On Thursday, just before it snuck into Friday, I peeled back clingwrap on a makeshift steamer and burned my hand in the sweltery vapor.
In the moments after the first zap of pain but before the shock bloomed, I tried some of the Thai sticky rice I made. I reached in with my unburned left hand and scooped some plump grains between my fingers.
I could tell it was perfect before I even tasted it.
I like things like that– things and people and places I recognize before fully meeting them.
I did not recognize the burn or see it coming, and the next few hours were fraught with pain and hysteria. Urgent Cares in my area are not open 24 hours every single day anymore, and Thursday happened to be a night when none were.
The shock eventually led to vomiting. I laid my head on my toilet seat between bouts, the fingers on my right hand reaching in and out of a glass on the floor to simulate running water. My toilet seat is heated because my boyfriend bought me a bidet when the epidemic began, and it occurred to me that the warmth alone ensured the most tranquil retching I’ve ever experienced.
It is 2020 and this is the sort of thing we think about now.
My roommate had been awake and on guard since the beginning of the burning. (He tied my hair back just before the puking, and so he deserves shared credit with the bidet for the comfort.)
The most interesting thing about steam burns is that the burning continues long after it should stop, and you can really actually feel it. It’s not generalized pain. It feels like more burning. I was intrigued by this even as the blisters appeared, even when my eyes rolled back in my head, even when I realized I hadn’t taken a good deep breath in an hour and I worried I would become a slack-jawed poor-toothed monkey.
I’ve been reading Breath by James Nestor lately. Listening to it on Audible ever-so-slowly. Switching to reading primarily audio books has shifted my experience of reading, especially when a book is read by the author.
You see, sometimes, I just don’t trust them.
There’s no basis for this. If I were reading the book, I’d probably make one or two notes to look up further later, but that’s all. When I listen to some of their voices, they are a pinch of rice that could be good or could be bad.
There’s no knowing till I test it.
And so, though I love the book and the idea of it, I have to pause the audible every 7 minutes and research everything he says.
I have been “reading” the book for months. That in itself is a new experience for me. I was something of a speed reader before the strokes. I never went to bed with an unfinished book, and now I walk around the world with a dozen unfinished novels in my mind.
Anyways, the monkeys.
In the book, he mentions one particular study where primates were made to breathe entirely from their mouth. It led to an actual change in their facial features and teeth. (I’ll link to the study here if you’re curious but be warned that the clinical pictures somehow very boldly speak to the often cruel relationship science has to our animal friends.) The most interesting thing about the study to me was how, when allowed to breathe correctly again, their faces structured themselves back to how they were before.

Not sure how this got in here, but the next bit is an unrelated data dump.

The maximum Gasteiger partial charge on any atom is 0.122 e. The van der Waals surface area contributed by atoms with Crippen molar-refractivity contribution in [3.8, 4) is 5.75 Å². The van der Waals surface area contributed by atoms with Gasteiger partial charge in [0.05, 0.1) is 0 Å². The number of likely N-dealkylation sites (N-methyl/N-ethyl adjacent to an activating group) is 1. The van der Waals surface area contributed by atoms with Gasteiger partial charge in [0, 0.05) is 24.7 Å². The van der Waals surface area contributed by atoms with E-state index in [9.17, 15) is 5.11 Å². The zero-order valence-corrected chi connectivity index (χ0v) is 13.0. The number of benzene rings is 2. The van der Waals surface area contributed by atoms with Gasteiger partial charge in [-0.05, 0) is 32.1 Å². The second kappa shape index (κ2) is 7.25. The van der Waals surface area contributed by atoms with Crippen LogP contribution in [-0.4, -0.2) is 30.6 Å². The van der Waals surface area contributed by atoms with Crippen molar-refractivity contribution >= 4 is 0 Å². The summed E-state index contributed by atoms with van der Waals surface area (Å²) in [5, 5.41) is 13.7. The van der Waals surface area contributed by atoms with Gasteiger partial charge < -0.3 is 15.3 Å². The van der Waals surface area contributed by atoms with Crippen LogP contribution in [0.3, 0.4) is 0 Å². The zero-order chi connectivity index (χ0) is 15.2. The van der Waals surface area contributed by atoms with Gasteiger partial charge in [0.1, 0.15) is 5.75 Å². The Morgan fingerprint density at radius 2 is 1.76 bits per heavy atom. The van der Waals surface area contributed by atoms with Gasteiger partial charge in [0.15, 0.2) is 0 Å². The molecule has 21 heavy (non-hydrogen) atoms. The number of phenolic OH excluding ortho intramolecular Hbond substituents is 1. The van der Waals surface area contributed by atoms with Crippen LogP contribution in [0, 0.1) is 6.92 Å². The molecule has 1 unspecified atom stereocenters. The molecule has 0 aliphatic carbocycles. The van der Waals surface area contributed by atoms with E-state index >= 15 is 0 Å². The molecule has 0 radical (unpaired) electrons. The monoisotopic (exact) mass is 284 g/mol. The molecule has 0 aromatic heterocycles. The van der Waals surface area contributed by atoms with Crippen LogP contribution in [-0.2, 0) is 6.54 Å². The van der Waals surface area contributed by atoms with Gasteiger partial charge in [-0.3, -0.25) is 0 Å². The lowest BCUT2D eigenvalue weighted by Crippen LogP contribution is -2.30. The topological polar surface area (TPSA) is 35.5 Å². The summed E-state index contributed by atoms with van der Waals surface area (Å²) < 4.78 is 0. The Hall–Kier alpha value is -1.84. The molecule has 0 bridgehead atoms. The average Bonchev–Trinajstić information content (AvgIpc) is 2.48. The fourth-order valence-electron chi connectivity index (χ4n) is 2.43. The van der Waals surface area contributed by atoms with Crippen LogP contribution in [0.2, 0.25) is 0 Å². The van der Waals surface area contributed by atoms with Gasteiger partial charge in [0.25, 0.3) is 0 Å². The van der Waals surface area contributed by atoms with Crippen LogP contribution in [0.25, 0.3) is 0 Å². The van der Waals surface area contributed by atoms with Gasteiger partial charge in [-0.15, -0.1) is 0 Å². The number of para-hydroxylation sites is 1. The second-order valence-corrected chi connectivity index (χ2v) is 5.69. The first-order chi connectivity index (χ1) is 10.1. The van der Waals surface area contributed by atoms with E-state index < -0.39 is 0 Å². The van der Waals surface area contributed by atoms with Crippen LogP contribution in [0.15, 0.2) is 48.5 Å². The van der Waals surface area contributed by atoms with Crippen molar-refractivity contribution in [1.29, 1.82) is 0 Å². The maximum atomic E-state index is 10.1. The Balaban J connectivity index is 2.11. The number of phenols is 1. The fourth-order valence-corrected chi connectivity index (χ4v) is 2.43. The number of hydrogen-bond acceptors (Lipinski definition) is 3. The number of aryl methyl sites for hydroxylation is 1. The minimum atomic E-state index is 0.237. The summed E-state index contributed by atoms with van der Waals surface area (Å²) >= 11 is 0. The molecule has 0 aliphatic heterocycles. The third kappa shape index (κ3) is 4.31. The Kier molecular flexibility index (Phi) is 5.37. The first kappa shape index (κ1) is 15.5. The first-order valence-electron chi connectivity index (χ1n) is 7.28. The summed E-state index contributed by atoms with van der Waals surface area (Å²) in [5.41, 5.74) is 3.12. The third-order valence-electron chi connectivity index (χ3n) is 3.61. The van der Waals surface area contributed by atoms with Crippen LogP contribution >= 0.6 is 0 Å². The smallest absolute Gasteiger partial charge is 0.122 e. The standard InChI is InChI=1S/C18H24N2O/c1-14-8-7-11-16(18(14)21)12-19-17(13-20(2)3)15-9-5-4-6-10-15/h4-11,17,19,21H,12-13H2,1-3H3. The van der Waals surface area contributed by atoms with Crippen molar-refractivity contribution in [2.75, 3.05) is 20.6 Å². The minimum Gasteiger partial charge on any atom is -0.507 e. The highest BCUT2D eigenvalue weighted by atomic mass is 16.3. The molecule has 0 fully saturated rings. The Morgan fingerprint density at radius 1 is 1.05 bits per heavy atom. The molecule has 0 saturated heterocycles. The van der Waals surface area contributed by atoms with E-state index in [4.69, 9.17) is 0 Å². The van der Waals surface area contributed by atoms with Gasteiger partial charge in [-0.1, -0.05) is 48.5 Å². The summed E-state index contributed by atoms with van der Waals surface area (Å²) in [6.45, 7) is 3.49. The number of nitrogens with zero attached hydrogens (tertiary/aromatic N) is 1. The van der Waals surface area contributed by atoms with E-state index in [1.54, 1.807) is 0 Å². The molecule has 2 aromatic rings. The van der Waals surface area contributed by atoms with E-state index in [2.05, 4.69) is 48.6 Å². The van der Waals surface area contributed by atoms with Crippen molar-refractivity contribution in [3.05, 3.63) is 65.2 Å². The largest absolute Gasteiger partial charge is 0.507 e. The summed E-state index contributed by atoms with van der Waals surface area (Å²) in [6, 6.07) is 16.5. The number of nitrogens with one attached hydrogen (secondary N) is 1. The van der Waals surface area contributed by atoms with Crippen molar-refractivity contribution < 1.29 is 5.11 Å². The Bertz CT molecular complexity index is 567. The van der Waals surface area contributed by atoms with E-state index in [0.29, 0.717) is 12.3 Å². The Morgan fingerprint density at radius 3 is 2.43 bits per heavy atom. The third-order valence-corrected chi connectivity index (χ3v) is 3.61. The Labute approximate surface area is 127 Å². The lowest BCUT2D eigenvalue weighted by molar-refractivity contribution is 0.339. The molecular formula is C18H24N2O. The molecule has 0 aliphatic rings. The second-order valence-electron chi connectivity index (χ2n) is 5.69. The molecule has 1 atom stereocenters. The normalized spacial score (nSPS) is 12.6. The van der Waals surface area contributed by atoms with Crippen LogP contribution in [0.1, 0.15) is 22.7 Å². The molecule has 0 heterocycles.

I am now, of course, reasonably, obsessed with the idea that I am shape-shifting whenever I breathe from my mouth.
And speaking of shape-shifting, my hands have long been turning into my mother’s hands. I noticed it just after I turned 31, when I caught a glimpse of them in a picture. The camera had applied a brightness to everything and you couldn’t see the brown tones to my skin. Just the shape and my nails, the wrinkles, and how they sat. I recognized them, but not as my own. In a few weeks, I turn 36. And right now, suddenly, my hand looks like my father’s. The burns have darkened the skin. They’ve wrinkled them.
I can’t wear press-on nails or paint my nails because my nail beds are burnt too, said the doctor I eventually was able to go see. This stinks, but the pain has mostly become itching, and the blisters look less blistery every few hours.
I tell the doctor that I need to stop getting injured. She says sick makes sick. If my brain was working, if I wasn’t still in recovery from my hip, I might not have gotten burned at all. I might have had a quicker reaction time and prevented the second-degree burns.
Rest, she says, like it’s a simple medicine I can just go pick up in the pharmacy of my mind. The way James Nestor says breathe.
The way the recipe for the rice said steam.
Like somewhere, these things are easy and free of cost, and accessible. Like anything could even possibly be all three of those things anymore.
I get the news that a friend from prison is finally home, and a breath I’ve been holding for five years sweeps its way through me, a deep fog of relief steams my heart soft.
My glue-sticked hip and runaway brain need to get strong enough to lift up others again, so I tuck myself into bed.
I stick my burnt hand out of the blanket so it is elevated and untouched. In a sleep state, it looks like my father’s hand in front of my face– warning the nightmares away. My mother’s hand sits on my chest, lullabying my heartbeat. Somewhere under both those hands, deep into the layers that even the burn couldn’t reach, my hands are waiting to be called into play again.
For now– for them— I rest.
A reading of this post: